May 14, 2012
Where can I go from Your Spirit? Where can I flee from Your presence? If I go up to the heavens, You are there; if I made my bed in the depths, You are there. If I rise on the wings of the dawn, if I settle on the far side of the sea, even there Your hand will guide me, Your right hand will hold me fast. If I say, “Surely the darkness will hide me and the light become night around me,” even the darkness will not be dark to You; the night will shine like the day, for darkness is as light to You. Psalm 139:7-12
If you live in the western United States, you’ve got quite a treat in store for you on May 20. That’s when the first solar eclipse in this country in nearly two decades will take place.
The eclipse begins over the Pacific Ocean and, from south of the Aleutian Islands, travels at 1,000 mph to California and then on to western Texas before sunset. And some of the best places to see this annular eclipse—one in which all but the outermost rim of the sun is blocked by the moon—are in western national parks. Weather permitting, 154 national parks will provide telescopes for viewing the eclipse, from partial to full annularity (annularity refers to the “bull’s eye” ring of sunlight that remains; more than 95% will be covered in full annularity).
Rangers and astronomers will hold special programs throughout the day on the 20th. The Grand Canyon will have NASA scientists on hand to explain the phenomena, with a “star party” during the evening on the South Rim. For detailed information about events at all the parks, go here (if you want oodles of information about eclipses in general, check out NASA’s eclipse web site).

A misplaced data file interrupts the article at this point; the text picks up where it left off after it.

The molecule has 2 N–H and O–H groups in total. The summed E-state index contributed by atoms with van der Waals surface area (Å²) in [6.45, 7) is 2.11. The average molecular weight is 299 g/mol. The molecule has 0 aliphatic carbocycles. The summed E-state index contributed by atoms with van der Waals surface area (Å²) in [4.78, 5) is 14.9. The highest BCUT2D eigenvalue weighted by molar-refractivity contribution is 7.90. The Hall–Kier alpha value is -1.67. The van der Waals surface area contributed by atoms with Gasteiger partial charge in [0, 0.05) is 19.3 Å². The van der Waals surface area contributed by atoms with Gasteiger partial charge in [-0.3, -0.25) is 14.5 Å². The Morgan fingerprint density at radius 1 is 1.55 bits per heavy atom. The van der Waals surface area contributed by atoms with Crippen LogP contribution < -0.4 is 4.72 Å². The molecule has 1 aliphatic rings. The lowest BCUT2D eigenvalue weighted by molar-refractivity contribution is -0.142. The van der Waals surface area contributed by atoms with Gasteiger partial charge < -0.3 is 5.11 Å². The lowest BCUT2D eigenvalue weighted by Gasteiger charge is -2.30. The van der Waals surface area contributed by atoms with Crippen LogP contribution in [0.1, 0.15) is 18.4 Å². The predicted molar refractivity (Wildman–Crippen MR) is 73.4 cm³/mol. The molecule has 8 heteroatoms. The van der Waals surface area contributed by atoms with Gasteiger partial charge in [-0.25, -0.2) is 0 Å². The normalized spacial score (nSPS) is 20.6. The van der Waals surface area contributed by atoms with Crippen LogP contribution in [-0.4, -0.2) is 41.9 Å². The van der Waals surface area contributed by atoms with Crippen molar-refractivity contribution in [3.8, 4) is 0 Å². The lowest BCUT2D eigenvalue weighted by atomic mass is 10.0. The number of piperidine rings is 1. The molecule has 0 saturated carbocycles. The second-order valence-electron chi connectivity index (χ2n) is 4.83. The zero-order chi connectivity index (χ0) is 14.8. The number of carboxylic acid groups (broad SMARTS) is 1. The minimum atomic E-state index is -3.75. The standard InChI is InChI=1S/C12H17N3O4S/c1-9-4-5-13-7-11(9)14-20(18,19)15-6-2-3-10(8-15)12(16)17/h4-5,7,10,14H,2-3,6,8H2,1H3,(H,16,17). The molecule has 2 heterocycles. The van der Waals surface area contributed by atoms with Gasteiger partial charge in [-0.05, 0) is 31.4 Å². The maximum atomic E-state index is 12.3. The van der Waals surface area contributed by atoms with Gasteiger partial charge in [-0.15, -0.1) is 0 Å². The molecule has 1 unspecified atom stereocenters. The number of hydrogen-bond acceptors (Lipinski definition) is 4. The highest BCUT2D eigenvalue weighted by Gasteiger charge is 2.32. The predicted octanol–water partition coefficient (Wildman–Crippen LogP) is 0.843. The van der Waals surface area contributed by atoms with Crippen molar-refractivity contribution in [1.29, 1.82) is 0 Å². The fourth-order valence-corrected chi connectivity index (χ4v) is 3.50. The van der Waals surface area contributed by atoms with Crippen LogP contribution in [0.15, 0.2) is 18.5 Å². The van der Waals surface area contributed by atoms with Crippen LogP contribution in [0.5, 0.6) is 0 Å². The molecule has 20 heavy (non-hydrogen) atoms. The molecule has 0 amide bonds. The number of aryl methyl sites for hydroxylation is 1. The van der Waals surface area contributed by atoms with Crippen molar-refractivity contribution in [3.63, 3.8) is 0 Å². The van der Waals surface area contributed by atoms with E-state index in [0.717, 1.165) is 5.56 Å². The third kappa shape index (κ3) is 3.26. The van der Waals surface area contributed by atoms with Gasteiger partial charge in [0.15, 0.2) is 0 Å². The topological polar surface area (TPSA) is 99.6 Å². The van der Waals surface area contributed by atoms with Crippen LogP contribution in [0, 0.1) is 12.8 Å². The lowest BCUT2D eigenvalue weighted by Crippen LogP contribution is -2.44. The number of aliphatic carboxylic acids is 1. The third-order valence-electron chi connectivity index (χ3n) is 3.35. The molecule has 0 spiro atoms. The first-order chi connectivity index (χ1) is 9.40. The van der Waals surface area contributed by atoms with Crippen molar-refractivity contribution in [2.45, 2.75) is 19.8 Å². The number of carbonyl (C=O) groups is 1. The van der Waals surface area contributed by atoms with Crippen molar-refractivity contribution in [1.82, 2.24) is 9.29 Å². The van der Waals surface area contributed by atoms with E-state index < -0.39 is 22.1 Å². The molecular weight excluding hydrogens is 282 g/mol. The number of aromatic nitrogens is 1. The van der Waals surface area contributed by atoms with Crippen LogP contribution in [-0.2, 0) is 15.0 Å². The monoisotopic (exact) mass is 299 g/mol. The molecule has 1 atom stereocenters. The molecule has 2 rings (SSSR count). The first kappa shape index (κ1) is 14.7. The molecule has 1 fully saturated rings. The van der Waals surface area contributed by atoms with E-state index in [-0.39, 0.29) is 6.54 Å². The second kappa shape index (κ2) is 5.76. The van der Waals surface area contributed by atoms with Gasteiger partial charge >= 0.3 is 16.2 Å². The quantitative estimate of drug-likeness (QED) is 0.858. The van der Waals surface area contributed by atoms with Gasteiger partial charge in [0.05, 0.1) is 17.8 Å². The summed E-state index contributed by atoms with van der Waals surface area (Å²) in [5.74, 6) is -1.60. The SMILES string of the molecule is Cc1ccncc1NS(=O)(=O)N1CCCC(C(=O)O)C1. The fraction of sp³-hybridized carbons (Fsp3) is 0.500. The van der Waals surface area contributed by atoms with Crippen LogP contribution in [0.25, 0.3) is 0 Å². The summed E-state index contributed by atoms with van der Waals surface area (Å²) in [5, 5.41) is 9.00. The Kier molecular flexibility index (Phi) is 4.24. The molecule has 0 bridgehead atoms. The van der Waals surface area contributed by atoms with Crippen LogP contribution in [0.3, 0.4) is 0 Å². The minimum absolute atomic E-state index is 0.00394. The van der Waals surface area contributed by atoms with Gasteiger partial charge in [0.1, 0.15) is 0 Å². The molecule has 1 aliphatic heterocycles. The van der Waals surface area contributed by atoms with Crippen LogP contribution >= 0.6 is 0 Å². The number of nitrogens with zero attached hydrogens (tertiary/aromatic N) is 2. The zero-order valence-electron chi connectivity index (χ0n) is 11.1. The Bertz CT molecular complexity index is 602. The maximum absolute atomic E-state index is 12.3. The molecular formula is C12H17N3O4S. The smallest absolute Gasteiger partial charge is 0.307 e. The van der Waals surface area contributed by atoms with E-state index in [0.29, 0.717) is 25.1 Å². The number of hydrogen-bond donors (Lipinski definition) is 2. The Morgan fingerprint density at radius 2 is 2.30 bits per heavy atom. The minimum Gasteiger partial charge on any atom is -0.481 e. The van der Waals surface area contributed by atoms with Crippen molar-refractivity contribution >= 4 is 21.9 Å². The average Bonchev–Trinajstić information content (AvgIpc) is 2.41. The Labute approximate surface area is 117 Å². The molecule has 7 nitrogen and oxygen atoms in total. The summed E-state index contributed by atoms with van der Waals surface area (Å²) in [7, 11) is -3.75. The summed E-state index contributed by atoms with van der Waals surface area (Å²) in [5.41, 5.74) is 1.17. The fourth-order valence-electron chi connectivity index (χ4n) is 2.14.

Of course, any viewing must be done safely, using special solar glasses or other eye protection, because the sun won’t be fully blocked out and it’s very dangerous to look directly at it with the naked eye or even through a camera viewfinder. Solar viewing cards will be sold for $1 at all park bookstores (while supplies last).
Note to my brothers (one of whom, coincidentally, has a birthday on May 20): I’m sure you remember how freaked out you made me when we moved to another house during a partial solar eclipse when we were kids. You had me scared to death that I would go blind if I so much as looked anywhere but at the ground. I hope you’re happy that you scarred me for life…
I’m not the only one who’s ever been terrified by a solar eclipse. Before people could explain it scientifically, many thought it was a bad omen, perhaps a sign the world was coming to an end. And can you blame them? It is pretty scary when the sun disappears like that, without warning.
Darkness, especially sudden or unexpected darkness, is frightening. Fortunately, we have a God to whom darkness is as light, who holds our hand through dark days and fearful times when we don’t know what’s happening.
“For You are my lamp, O Lord,” David affirmed in 2 Samuel 22:29. “You illumine my darkness.”